Friends, I am so excited to introduce you to Whitney R. Simpson. Whitney is a fellow member of the Redbud Writers Guild, and when we met years ago I knew I had found a kindred spirit. She recently released her new book, Holy Listening with Breath, Body, and the Spirit, a gorgeous book with a 40-day plan for prayer, meditation, yoga, and more. (And below, I’m giving away a copy!) Thanks so much for joining us today, Whitney.
O Lord, all my longing is known to you; my sighing is not hidden from you. Psalm 38:9 NRSV
My work invites people to slow down and breathe deeply. On yoga mats, on retreat, in listening for God with their bodies; I invite others to take deep breaths quite often. I crave this myself. It is not uncommon I’m tempted to abandon work or home-life demands (dinner, again?) to instead sit in my own corner of the world and simply breathe (certainly this is research for my life’s call, not an escape from prepping a family meal or washing a load of clothes?).
My phone’s current background says, “Just Breathe” reminding me in the fullness of this season to listen to my own advice before I ever consider sharing it with others. I sense I am called to this work because I long for it so very much myself. I savor empowering others to discover God’s closeness, as close as their breath.
It’s interesting how people think that because I am passionate about and teach breath work and listening for God with our bodies that I live in a state of having it “all together” at all times. In fact, I think I am drawn to this work because I long for it so clearly in my own life. And clearly, I do not have it “all together” (come take a look at my laundry room for confirmation – better yet allow me to give you a tiny glimpse into the sighs of my heart today).
When was the last time you let out a big sigh? Maybe that sigh was on purpose or maybe it was on accident. Maybe it included an eye-roll or a victorious sigh of relief. Either way, the Psalms remind us that God hears our sighs. Those deep breaths are important not only for ourselves but also to our Creator (did you know there is a physical and mental reset that occurs with an audible sigh?). To me, a deep sigh often reminds me that I can not nor am I expected to hold everything together. A healthy sigh is good for my spirit. So how do we discover the deep sighs of our heart?
Before getting past the first chapter of Catherine’s new release Long Days of Small Things: Motherhood as a Spiritual Discipline, I took a deep breath and found grace for myself. My weekend included what felt like failed parenting discussions with a 13-year old. Parenting a teen in 2017 brings challenges beyond those I experienced as a teen myself (how does one even begin to comprehend both the benefits and dangers of the Internet today?). How does one take deep breaths and continue mothering* on-line engagement in a modern world when she can’t even figure out how to communicate a longing for safe space in a space which cannot be controlled?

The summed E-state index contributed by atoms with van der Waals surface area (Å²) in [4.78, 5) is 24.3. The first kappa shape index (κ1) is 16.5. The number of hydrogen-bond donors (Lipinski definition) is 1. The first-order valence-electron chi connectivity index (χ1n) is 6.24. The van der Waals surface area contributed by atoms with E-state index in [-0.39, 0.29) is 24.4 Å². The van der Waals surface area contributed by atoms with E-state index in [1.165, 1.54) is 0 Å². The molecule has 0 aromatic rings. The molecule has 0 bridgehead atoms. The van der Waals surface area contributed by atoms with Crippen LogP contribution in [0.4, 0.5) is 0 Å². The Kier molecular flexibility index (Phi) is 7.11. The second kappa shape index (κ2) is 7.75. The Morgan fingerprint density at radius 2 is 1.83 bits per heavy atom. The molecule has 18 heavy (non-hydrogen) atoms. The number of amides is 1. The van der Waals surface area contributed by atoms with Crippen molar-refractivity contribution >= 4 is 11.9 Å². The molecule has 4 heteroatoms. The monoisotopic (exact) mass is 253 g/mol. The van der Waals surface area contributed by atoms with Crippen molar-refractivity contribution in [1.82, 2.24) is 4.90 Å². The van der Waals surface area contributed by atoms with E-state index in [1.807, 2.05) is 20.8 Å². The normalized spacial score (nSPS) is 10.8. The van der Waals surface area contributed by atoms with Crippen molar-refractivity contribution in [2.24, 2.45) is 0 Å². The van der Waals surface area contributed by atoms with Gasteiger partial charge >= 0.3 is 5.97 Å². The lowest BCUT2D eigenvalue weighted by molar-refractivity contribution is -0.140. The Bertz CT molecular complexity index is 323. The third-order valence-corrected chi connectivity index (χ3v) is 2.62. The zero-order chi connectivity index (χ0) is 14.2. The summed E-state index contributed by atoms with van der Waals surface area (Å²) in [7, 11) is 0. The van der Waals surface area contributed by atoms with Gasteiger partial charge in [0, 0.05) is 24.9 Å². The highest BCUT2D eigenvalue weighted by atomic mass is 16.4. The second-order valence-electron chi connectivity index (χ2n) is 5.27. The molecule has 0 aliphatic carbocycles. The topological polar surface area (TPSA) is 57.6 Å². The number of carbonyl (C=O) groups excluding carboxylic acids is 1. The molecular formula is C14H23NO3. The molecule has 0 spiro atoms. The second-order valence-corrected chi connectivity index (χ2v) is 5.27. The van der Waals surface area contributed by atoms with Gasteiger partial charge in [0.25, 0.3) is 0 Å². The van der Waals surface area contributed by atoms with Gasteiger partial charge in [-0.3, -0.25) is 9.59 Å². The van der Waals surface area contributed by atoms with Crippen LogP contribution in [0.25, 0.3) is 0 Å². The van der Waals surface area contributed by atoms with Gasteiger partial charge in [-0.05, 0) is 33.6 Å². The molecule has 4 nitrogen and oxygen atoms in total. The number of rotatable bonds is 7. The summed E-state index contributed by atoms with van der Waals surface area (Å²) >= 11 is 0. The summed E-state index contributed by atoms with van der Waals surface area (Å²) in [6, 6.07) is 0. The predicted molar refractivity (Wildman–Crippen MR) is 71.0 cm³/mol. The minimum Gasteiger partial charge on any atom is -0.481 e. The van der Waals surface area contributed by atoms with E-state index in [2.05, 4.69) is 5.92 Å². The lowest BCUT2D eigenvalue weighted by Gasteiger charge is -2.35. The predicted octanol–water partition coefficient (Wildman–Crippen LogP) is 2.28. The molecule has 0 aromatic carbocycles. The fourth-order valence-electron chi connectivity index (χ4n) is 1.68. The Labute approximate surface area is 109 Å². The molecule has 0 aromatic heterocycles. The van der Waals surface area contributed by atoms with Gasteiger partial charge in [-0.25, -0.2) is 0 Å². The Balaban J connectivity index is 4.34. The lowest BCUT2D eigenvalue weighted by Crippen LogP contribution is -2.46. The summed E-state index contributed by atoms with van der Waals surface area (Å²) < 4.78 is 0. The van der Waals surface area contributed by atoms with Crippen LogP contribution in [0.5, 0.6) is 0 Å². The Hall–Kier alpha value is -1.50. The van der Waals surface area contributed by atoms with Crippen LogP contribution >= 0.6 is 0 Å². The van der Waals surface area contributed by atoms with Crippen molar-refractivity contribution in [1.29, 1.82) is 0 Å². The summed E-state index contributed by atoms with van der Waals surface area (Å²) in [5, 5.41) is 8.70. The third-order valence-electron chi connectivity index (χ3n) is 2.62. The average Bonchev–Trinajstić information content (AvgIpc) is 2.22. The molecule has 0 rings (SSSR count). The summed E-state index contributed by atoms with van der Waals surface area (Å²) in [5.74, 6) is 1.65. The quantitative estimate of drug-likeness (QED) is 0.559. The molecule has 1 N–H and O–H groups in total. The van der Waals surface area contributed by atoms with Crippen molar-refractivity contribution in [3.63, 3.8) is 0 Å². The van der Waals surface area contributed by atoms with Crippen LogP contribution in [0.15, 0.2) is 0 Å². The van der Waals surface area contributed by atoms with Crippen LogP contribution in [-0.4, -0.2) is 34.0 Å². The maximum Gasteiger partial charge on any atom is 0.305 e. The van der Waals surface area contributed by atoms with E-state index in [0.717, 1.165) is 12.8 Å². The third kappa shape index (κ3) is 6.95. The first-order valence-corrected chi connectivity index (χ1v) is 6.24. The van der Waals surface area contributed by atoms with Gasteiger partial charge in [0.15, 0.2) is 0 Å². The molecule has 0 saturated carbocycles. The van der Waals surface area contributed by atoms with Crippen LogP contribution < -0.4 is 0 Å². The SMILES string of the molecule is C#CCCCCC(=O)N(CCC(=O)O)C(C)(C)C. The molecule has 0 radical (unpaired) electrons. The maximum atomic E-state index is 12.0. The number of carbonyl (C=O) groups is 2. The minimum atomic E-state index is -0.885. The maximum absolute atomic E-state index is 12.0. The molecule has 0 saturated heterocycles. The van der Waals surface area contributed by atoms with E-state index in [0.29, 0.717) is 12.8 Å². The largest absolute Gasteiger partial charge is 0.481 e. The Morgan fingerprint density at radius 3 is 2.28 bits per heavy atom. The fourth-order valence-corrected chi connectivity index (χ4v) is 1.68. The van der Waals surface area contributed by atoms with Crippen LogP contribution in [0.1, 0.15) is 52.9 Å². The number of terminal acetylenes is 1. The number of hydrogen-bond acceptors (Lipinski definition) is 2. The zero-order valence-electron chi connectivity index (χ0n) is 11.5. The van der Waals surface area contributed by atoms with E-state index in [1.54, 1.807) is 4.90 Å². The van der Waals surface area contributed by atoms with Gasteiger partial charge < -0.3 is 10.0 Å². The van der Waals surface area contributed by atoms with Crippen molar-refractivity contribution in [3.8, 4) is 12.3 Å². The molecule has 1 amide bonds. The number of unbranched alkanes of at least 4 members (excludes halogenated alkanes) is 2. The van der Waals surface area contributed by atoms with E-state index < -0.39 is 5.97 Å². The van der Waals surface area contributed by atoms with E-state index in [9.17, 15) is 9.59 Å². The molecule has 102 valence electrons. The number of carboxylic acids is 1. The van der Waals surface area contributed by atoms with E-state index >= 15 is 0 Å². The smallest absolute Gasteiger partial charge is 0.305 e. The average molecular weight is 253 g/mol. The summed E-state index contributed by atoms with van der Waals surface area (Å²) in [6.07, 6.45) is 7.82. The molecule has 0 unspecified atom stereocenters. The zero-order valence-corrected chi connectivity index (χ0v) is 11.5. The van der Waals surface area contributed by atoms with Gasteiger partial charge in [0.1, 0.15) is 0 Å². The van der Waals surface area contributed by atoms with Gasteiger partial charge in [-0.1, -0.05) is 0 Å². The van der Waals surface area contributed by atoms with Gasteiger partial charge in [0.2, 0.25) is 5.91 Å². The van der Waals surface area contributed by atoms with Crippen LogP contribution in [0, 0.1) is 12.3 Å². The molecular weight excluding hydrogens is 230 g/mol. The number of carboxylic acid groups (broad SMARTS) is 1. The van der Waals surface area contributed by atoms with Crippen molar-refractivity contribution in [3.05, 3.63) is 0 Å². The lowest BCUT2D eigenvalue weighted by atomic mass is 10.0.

As I sit here writing these words, a friend just landed on my doorstep. She came by to have a good cry and take a few deep breaths per the overwhelming demands on her life in this season, the sandwich generation (squeezed between kids, business, and parents). I listened, sighed, and nodded, a lot.
It is true that we live in a time of new challenges. But has this not always been true? Have we not always had something new on the horizon? Are we not always in a new season of mothering and discovering the small things in that season?
My mothering skills continue to evolve and yours do too. I sense we do not give full credit to this fact. Just as we don’t notice the sighs of our heart or our own breath. As a matter of fact, I am discovering that just about the time I “figure out” one season, I move to a new one and find myself lamenting the one just recently past rather than breathing in the present season. Why is this so challenging? How can we stay present in the current season?
I’m kinder than I used to be to myself. There is more grace when I step back long enough to hear my own words, “take a deep breath, feel it travel throughout your entire body, notice the fullness of the breath, let out a long sigh, notice how this feels.” In mothering, God is inviting us to breathe deeply, to mutter the sighs of our heart. In all seasons and aspects of mothering, the fullness of a deep breath, or a long sigh is heard by our Creator.
God hears us, let’s breathe together.
*I love that Catherine’s book reminds you that mothering is simply a word, we’re not excluding men in this conversation or individuals who may not have given birth to small humans.
Whitney R. Simpson is the author of Holy Listening with Breath, Body, and the Spirit from Upper Room Books. She offers soul care resources for exploring the gift of God’s peace with the whole self. She completed certification in spiritual formation at Garrett-Evangelical Theological Seminary, is a certified lay minister who serves as a spiritual director, and is a certified 500-hour yoga instructor. Whitney is a member of The Fellowship of United Methodist Spiritual Directors and Retreat Leaders, Spiritual Directors International, and Redbud Writers Guild. Find out more at Whitney’s website or connect with her via social media at @WhitRSimpson.
I’ll draw the winner on Friday.